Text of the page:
*DWR = Days Without Running
When I look back at my training logs, especially from the perspective of the time that has elapsed, I can pinpoint my injury to early July 2010, when I decided to do some homegrown speedwork. What I thought was plantar fasciitis ended up being more of an ankle joint/tendon injury, and like many runners, I kept on running in hopes of "working it out." I actually had a pretty fun summer of running, despite the regression in my times and the circuit of chiropractors, doctors, ultrasound treatments, and inserts. Finally, after the Miller's Landing Madness 8K on August 28, I accepted and decided to act upon the sound advice I had received from several reliable sources: it was time for a break from running.
Miller's Landing Madness 8K (8/28/10)
Photo credit: Herb Wills
Here's a breakdown of my DWR journey:
17 days on my old but still fundamentally sound (enough) bike
11 rest days
9 swimming days
9 walking days
5 RealRyder days (2 of which included a TRX workout)
5 PiYo/Yoga days
I have had some fantastic guides along this unexpected (but quite rewarding) journey. One influence has been a RunRunLive podcast in which Chris Russell interviewed Jessi Stensland of Movement U. She talked about the core and her work with athletes in many different disciplines. Her comments echoed those of Jeff and Ann Bowman of RevTriCoaching, my swimming coaches, who pointed out that your core has to drive the motion of your arms and legs, or else you waste energy. Kim Bibeau and staff at Sweat Therapy Fitness have introduced me to the RealRyder challenge, to TRX (which made itself known to me for DAYS afterwards), and by offering a few complimentary sessions of PiYo helped me get acquainted with something I clearly needed. Journeys in Yoga has helped me extend my interest in yoga, stretching and strengthening my body as well as my spirit. Jeff and Diane at PRSFit shared their experience, knowledge, and wisdom with me.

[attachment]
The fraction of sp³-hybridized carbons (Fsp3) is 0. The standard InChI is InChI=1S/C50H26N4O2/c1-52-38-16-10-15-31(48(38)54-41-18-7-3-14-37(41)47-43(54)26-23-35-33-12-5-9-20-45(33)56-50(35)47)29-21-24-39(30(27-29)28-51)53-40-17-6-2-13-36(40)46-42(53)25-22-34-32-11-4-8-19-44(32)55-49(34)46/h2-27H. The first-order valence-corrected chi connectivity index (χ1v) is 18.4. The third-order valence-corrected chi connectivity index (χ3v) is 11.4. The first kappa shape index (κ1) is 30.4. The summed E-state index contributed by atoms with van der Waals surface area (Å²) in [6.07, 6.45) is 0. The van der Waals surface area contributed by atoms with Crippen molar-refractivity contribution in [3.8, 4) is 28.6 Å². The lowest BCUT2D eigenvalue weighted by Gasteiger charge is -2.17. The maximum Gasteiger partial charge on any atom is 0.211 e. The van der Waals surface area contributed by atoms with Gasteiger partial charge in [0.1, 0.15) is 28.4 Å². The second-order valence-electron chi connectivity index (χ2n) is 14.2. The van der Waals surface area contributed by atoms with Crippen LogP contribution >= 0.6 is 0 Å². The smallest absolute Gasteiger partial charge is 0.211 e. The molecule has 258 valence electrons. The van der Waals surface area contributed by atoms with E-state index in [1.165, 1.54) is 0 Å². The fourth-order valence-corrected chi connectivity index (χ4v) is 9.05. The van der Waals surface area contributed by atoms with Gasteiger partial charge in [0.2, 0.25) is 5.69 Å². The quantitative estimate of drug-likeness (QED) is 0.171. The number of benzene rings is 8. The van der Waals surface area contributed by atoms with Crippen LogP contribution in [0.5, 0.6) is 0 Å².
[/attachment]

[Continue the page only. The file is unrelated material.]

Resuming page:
I wrote Chris when a friend was starting her "DWR Journey" a few weeks behind me. I was searching (and failing) for something to say that would make her feel better and less defeated. Here's what Chris said:
Running is such a large part of your life, a personal part, losing it is like losing a friend. You will go through the cycle of grieving. Denial (your friend), Anger, Sadness, acceptance and learning. Once you know this your big brain can cope. Once you set your immediate goals aside and take the long view you can move ahead in a positive manner. I like to think of time off as a "great gathering of strength". Time off allows not only physical healing but allows you to put this thing, this running, this gift in perspective.
Now that I am approaching 60 DWR, I am so happy to be more in the "learning" phase than the "sadness" and "anger" stages. Over the past two weeks, there have been times when I can almost physically feel the area that had been so painful and tender throughout the summer knitting itself back together. I suppose I owe my body the courtesy of giving it a chance to put itself back together, right? I also owe it the courtesy of preparing the "solid base" of a core from which all of the other good, fun, challenging exertion can come. To those of you who have helped guide this journey, thanks! When I eventually cross a 5K finish line in less than 30 minutes, there may only be one runner but a bevy of virtual "teammates."